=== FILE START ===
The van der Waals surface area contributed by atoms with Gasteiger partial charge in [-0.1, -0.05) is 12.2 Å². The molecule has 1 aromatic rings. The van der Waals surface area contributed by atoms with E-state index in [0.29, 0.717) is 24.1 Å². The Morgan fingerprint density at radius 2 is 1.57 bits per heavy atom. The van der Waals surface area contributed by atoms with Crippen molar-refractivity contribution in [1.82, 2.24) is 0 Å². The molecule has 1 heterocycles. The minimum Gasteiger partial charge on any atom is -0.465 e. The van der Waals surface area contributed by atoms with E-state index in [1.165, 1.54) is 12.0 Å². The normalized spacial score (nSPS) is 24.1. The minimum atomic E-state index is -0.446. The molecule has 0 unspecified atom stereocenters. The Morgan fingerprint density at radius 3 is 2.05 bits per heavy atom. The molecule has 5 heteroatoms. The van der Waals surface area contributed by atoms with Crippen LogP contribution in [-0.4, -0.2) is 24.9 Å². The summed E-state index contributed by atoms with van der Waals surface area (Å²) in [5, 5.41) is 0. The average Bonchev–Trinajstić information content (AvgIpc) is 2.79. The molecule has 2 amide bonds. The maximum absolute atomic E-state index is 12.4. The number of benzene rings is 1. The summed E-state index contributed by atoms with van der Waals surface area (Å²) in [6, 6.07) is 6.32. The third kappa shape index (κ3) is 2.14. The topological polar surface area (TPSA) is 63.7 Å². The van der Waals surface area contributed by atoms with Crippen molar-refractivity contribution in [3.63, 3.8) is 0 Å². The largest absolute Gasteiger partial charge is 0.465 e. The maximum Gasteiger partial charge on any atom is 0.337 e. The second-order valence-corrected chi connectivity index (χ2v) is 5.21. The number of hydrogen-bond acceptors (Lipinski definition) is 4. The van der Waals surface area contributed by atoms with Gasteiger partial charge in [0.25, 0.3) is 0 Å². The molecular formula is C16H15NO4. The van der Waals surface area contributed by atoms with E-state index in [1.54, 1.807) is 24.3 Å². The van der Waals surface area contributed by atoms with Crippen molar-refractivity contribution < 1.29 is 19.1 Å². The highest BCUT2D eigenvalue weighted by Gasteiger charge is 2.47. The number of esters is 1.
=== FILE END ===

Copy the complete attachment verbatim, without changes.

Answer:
The van der Waals surface area contributed by atoms with Gasteiger partial charge in [-0.1, -0.05) is 12.2 Å². The molecule has 1 aromatic rings. The van der Waals surface area contributed by atoms with E-state index in [0.29, 0.717) is 24.1 Å². The Morgan fingerprint density at radius 2 is 1.57 bits per heavy atom. The van der Waals surface area contributed by atoms with Crippen molar-refractivity contribution in [1.82, 2.24) is 0 Å². The molecule has 1 heterocycles. The minimum Gasteiger partial charge on any atom is -0.465 e. The van der Waals surface area contributed by atoms with E-state index in [1.165, 1.54) is 12.0 Å². The normalized spacial score (nSPS) is 24.1. The minimum atomic E-state index is -0.446. The molecule has 0 unspecified atom stereocenters. The Morgan fingerprint density at radius 3 is 2.05 bits per heavy atom. The molecule has 5 heteroatoms. The van der Waals surface area contributed by atoms with Crippen LogP contribution in [-0.4, -0.2) is 24.9 Å². The summed E-state index contributed by atoms with van der Waals surface area (Å²) in [5, 5.41) is 0. The average Bonchev–Trinajstić information content (AvgIpc) is 2.79. The molecule has 2 amide bonds. The maximum absolute atomic E-state index is 12.4. The number of benzene rings is 1. The summed E-state index contributed by atoms with van der Waals surface area (Å²) in [6, 6.07) is 6.32. The third kappa shape index (κ3) is 2.14. The topological polar surface area (TPSA) is 63.7 Å². The van der Waals surface area contributed by atoms with Crippen molar-refractivity contribution in [3.63, 3.8) is 0 Å². The largest absolute Gasteiger partial charge is 0.465 e. The maximum Gasteiger partial charge on any atom is 0.337 e. The second-order valence-corrected chi connectivity index (χ2v) is 5.21. The number of hydrogen-bond acceptors (Lipinski definition) is 4. The van der Waals surface area contributed by atoms with Gasteiger partial charge in [0.25, 0.3) is 0 Å². The molecular formula is C16H15NO4. The van der Waals surface area contributed by atoms with E-state index in [1.54, 1.807) is 24.3 Å². The van der Waals surface area contributed by atoms with Crippen molar-refractivity contribution < 1.29 is 19.1 Å². The highest BCUT2D eigenvalue weighted by Gasteiger charge is 2.47. The number of esters is 1.